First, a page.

blog-poll-1---200PX“The results are just about as astonishing as the number of people who participated.”

In our first Kluwer Blog Poll, we asked for your reaction to the two following statements regarding the implementation of Directive 2012/28/EC on certain permitted uses of orphan works:

1) whether the Directive would significantly facilitate the mass-digitization efforts of cultural heritage institutions in daily practice; and
2) whether a system of extended collective licensing would provide the most workable solution to the problems of mass-digitization.

The results are just about as astonishing as the number of people who participated in this first edition of the poll: 2076 readers cast their reaction on the blog, 96% of whom fully agreed with both statements!

With respect to the first statement, instead of an overwhelming ‘Fully Agree’ I had expected a massive ‘Fully Disagree’, convinced as I am that a Directive on Orphan Works that requires the conduct of a diligent search for every work contained in a cultural heritage institutions’ collection will not ‘significantly facilitate the mass-digitization efforts’ on a daily basis.

I was until now under the impression that Directive contains too many uncertain elements that need to be put in practice, to reassure cultural heritage on the extent of their obligations. Among those are the obligations of record keeping; the obligation to look for information in another country than that of first publication, where there is reason to believe that relevant information could exist in that country; the unspecified procedure allowing rights owners to put an end to the orphan status of a work; the level of damages owed for past uses of a ‘once’ orphaned work; the as yet non-existing or undefined national authority to which information on the searches and the results must be communicated; and the as yet undefined role of the Office for the Harmonization in the Internal Market (OHIM) as the European entity in charge maintaining accessible and accurate information for the general consultation on the rights status of works held by cultural heritage institutions across Europe. These are all elements that do not contribute to a positive change of the current situation, or am I wrong?

Regarding the second statement, I did not anticipate such a high level of acceptance among our readers for the extended collective licensing (ECL) system as a solution for mass-digitization of copyright protected works. Let us recall that ECL was altogether rejected by the European Commission in its Impact Assessment on the cross-border online access to orphan works, as a solution to allow cross-border online access (p. 17). The first reason put forward by the Commission was that when an ECL system is in place, there is no need for an institution to carry out a diligent search prior to making the work available to the public. The cultural heritage institution is committed to trying to identify and locate the rights owners, but the making available of the work not hampered by its failure to succeed. Of course, should the rights owner reappear, she is entitled to her portion of the fees collected and she may put an end to the orphan status of the work. The second reason put forward by the Commission to reject ECL relates to the presumed incapacity of this system to function on a cross-border basis. On this point, however, the Impact Assessment report was as succinct as it was unsatisfactory (p. 27): not a word or thought on how different national systems could be made to work together on a trans-frontier basis.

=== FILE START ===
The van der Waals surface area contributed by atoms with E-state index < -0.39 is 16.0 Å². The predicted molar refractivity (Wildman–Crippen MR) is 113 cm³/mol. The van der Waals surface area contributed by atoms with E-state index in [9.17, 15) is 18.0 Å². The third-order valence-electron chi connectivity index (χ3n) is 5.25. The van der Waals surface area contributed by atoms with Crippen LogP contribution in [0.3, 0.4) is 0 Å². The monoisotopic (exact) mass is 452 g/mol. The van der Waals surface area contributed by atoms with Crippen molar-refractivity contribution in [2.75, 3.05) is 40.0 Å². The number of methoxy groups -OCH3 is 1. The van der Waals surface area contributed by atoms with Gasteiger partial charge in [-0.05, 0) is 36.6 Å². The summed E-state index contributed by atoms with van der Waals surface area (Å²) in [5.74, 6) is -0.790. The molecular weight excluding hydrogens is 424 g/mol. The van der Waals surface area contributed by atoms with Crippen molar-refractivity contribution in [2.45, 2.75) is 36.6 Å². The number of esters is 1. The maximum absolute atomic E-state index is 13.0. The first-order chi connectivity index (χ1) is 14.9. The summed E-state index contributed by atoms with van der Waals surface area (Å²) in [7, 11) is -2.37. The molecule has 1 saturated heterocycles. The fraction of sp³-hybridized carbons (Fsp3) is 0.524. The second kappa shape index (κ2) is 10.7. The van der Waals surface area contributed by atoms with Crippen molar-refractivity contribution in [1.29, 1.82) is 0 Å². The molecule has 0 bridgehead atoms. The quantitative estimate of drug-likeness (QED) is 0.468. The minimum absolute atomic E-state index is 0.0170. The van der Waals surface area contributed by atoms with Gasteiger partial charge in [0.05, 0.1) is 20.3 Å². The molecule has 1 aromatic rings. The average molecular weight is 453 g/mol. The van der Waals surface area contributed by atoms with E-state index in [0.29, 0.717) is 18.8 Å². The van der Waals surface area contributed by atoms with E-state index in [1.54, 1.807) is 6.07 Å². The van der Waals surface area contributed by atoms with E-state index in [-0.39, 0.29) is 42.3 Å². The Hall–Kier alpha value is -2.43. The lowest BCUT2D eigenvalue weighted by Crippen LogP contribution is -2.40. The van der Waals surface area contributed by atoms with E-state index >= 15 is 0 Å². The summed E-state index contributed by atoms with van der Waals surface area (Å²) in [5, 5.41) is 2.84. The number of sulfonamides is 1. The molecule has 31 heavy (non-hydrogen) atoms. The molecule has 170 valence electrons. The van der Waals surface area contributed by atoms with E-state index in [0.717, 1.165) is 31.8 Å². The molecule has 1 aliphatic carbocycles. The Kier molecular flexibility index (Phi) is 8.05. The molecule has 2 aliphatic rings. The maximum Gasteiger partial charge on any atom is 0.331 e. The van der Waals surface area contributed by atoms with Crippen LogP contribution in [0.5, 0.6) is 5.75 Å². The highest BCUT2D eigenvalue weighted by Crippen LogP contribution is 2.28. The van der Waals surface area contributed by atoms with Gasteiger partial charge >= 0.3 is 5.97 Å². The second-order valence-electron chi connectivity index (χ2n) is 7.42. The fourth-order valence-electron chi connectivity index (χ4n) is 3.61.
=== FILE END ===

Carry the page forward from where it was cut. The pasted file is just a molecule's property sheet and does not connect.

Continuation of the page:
Which leads us with your overwhelming expression of support in favour of ECL! The UK has already acted in this sense; Germany has followed the ECL route for out-of-commerce works; which Member State will be next?

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2 comments

  1. I am gobsmacked by the results. Expected pretty much the opposite. We at Wikimedia are still weary of digitalising and publishing orphan works. Seems too risky.

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